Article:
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U.S. Defense Secretary Robert Gates has urged Japan to declare the right to collective defense so its missile defense shield can be used to intercept North Korean ballistic missiles targeted at the United States, according to Japanese and U.S. diplomatic sources.

Gates made the call during talks with Defense Minister Fumio Kyuma late last month in Washington, the sources said.

Exercising the right to collective defense — coming to the aid of an ally under attack — is banned under the government’s current interpretation of the Constitution.

U.S. Ambassador to Japan Thomas Schieffer, who was present at the Gates-Kyuma talks, warned that the alliance could change if the Japanese missile defense shield cannot be used to intercept attacks against the U.S., the sources said.

They also said Gates expressed strong concern over the leak in Japan of highly confidential information on the Aegis system.

The Washington meeting came after a series of security transgressions involving Self-Defense Forces personnel, including a petty officer who gained possession of highly confidential information on the Aegis system that he was not cleared to have.

Aegis-equipped vessels are a core part of the missile defense system.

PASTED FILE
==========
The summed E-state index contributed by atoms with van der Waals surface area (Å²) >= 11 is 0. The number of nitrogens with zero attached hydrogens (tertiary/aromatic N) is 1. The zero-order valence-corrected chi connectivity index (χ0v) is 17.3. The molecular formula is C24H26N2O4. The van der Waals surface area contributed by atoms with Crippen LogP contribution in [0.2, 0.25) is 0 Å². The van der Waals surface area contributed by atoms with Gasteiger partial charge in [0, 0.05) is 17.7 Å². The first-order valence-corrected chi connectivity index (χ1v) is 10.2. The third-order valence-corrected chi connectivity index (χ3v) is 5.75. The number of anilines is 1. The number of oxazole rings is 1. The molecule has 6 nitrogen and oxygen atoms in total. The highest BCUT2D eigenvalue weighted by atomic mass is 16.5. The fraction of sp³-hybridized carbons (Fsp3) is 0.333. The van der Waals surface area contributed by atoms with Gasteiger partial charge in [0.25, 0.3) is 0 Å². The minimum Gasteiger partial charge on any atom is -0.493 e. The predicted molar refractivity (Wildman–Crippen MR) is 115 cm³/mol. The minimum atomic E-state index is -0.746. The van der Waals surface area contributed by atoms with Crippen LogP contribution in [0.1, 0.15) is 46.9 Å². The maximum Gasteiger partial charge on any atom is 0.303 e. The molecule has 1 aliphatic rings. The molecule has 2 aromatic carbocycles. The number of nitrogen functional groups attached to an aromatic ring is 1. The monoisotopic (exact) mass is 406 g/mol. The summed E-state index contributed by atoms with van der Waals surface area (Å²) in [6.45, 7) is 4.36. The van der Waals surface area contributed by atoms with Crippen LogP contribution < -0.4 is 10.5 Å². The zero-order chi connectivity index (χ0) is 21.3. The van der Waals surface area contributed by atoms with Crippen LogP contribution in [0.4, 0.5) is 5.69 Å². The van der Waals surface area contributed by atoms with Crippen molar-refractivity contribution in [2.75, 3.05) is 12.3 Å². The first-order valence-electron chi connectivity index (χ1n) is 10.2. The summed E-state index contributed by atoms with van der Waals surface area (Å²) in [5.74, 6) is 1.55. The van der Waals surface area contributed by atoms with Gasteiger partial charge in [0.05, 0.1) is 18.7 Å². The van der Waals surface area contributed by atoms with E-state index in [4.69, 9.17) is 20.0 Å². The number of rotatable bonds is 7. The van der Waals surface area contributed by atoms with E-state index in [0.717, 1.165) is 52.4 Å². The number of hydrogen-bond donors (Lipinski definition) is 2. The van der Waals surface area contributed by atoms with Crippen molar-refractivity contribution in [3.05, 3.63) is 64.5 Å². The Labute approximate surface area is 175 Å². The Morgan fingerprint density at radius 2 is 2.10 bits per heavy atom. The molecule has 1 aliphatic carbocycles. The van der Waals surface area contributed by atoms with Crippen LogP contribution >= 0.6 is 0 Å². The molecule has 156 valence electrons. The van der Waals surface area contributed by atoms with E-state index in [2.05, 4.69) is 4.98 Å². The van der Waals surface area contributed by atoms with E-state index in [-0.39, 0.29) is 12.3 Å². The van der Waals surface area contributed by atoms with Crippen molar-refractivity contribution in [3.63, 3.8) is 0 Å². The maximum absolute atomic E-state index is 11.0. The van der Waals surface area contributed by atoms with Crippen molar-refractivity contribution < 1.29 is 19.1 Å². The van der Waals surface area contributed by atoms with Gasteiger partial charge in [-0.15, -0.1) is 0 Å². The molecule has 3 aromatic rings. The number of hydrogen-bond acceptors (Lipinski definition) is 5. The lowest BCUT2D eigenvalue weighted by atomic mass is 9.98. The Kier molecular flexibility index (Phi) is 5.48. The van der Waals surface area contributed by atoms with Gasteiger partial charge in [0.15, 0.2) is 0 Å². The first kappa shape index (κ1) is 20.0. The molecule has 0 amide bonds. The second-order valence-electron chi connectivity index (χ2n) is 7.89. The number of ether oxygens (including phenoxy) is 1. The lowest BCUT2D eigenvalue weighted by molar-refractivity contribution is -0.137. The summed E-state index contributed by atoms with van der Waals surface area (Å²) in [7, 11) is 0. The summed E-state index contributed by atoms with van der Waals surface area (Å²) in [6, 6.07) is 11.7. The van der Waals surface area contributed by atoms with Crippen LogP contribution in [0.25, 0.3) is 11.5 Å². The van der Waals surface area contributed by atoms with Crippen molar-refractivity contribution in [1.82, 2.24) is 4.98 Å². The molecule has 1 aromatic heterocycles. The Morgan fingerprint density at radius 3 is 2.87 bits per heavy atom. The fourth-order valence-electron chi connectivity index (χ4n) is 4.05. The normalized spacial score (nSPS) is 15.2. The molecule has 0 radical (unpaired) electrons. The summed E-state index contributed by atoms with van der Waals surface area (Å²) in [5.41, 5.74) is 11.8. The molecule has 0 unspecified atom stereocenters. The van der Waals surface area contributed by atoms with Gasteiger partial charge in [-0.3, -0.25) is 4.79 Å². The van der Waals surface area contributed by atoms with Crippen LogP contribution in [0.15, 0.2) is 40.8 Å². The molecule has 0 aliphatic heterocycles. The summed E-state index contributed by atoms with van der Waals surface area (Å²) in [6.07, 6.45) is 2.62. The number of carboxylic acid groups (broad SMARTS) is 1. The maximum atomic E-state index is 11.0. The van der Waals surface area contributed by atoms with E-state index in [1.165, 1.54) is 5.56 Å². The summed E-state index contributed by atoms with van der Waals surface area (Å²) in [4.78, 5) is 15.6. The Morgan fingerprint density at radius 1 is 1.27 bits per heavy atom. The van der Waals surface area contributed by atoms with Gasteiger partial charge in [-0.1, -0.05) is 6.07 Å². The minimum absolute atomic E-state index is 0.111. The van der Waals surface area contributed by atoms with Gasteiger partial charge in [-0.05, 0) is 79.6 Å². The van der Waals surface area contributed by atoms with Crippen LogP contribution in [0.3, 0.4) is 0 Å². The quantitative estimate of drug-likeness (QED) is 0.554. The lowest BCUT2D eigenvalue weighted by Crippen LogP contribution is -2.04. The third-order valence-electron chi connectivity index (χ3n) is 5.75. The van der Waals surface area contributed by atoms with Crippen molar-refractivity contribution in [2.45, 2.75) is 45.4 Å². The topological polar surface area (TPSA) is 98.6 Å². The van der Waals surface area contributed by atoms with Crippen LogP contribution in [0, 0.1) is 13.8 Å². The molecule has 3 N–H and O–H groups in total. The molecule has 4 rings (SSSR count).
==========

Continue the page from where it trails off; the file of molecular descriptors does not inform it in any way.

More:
Neither the U.S. nor Japanese side disclosed the remarks by Gates and Schieffer when they briefed reporters after the talks.

According to the sources, Gates said Japan is an extremely important partner of the United States in missile defense, and as such the two should be able to defend each other.

But Kyuma explained that the missile defense system as it is currently planned is not technologically capable of intercepting ballistic missiles targeting the U.S., and urged Washington to provide further cooperation technically so as to make the request possible, the sources said.

Gates stressed the need to protect information — especially from China — to facilitate sharing data on missile defense, they said.

The U.S. demand on collective defense reflects its strategy to boost its deterrence toward China and also carries Washington’s hope that Prime Minister Shinzo Abe will partially allow the use of such a right by revising the Constitution.

However, New Komeito, the coalition partner of Abe’s Liberal Democratic Party, is opposed to exercising the right.

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